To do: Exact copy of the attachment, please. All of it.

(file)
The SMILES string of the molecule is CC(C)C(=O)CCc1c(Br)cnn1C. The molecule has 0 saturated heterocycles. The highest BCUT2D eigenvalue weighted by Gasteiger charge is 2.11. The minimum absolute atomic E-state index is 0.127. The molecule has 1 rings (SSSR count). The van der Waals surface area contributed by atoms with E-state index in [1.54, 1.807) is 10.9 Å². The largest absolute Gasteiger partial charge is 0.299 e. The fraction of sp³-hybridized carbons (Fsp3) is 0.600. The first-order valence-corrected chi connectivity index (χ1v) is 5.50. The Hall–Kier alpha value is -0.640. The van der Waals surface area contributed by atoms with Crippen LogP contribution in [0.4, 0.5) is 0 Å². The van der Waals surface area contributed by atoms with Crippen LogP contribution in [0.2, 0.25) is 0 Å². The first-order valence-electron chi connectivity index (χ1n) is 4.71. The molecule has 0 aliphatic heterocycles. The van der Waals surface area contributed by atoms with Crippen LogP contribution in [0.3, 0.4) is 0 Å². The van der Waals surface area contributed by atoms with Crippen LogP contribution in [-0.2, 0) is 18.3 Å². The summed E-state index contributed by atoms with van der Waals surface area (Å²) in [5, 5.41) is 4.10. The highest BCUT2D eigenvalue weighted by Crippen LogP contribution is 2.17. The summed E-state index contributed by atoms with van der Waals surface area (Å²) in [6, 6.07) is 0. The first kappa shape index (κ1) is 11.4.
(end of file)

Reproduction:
The SMILES string of the molecule is CC(C)C(=O)CCc1c(Br)cnn1C. The molecule has 0 saturated heterocycles. The highest BCUT2D eigenvalue weighted by Gasteiger charge is 2.11. The minimum absolute atomic E-state index is 0.127. The molecule has 1 rings (SSSR count). The van der Waals surface area contributed by atoms with E-state index in [1.54, 1.807) is 10.9 Å². The largest absolute Gasteiger partial charge is 0.299 e. The fraction of sp³-hybridized carbons (Fsp3) is 0.600. The first-order valence-corrected chi connectivity index (χ1v) is 5.50. The Hall–Kier alpha value is -0.640. The van der Waals surface area contributed by atoms with Crippen LogP contribution in [0.4, 0.5) is 0 Å². The van der Waals surface area contributed by atoms with Crippen LogP contribution in [0.2, 0.25) is 0 Å². The first-order valence-electron chi connectivity index (χ1n) is 4.71. The molecule has 0 aliphatic heterocycles. The van der Waals surface area contributed by atoms with Crippen LogP contribution in [0.3, 0.4) is 0 Å². The van der Waals surface area contributed by atoms with Crippen LogP contribution in [-0.2, 0) is 18.3 Å². The summed E-state index contributed by atoms with van der Waals surface area (Å²) in [5, 5.41) is 4.10. The highest BCUT2D eigenvalue weighted by Crippen LogP contribution is 2.17. The summed E-state index contributed by atoms with van der Waals surface area (Å²) in [6, 6.07) is 0. The first kappa shape index (κ1) is 11.4.